In early childhood, crying is an acceptable way to show emotion and relieve stress and anxiety. As children, (especially boys) grow up, Western society discourages them from crying, particularly in public. People still need an outlet for strong emotions, and that's where swearing often comes in.
A lot of people think of swearing as an instinctive response to something painful and unexpected (like hitting your head on an open cabinet door) or something frustrating and upsetting (like being stuck in traffic on the way to a job interview). This is one of the most common uses for swearing, and many researchers believe that it helps relieve stress and blow off steam, like crying does for small children.
Beyond angry or upset words said in the heat of the moment, swearing does a lot of work in social interactions. In the past, researchers have theorized that men swear to create a masculine identity and women swear to be more like men. More recent studies, however, theorize that women swear in part because they are emulating women they admire [ref].
In addition, the use of particular expletives can:
Swearing vs. Cursing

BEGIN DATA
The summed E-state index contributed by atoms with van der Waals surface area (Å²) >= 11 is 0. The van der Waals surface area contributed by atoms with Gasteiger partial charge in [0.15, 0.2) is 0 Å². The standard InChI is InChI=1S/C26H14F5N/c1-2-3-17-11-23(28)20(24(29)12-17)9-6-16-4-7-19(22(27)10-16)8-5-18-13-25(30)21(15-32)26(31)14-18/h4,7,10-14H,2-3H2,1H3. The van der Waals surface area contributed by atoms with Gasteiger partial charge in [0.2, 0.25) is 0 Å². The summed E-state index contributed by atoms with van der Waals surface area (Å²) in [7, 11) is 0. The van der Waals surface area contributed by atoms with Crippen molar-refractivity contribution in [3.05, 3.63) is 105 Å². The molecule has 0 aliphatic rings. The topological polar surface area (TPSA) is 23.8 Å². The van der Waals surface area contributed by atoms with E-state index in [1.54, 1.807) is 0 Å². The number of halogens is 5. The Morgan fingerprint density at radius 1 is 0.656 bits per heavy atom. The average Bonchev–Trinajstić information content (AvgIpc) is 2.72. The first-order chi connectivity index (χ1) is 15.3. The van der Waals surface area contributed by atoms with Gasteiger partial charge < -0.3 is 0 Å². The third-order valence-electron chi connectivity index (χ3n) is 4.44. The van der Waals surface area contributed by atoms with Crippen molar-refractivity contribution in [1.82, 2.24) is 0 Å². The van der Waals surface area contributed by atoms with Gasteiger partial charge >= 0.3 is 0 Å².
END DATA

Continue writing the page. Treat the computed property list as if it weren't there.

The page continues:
A lot of people use the words "swearing" and "cursing" interchangeably. Some language experts, however, differentiate between the two. Swearing involves using profane oaths or invoking the name of a deity to give a statement more power or believability. Cursing takes aim at something specific, wishing for or trying to cause a target's misfortune.
- Establish a group identity
- Establish membership in a group and maintain the group's boundaries
- Express solidarity with other people
- Express trust and intimacy (mostly when women swear in the presence of other women)
- Add humor, emphasis or "shock value"
- Attempt to camouflage a person's fear or insecurity
People also swear because they feel they are expected to or because swearing has become a habit. But just because swearing plays all these roles doesn't mean it's socially acceptable, or even legal. In the next sections, we'll look at social and legal responses to swearing.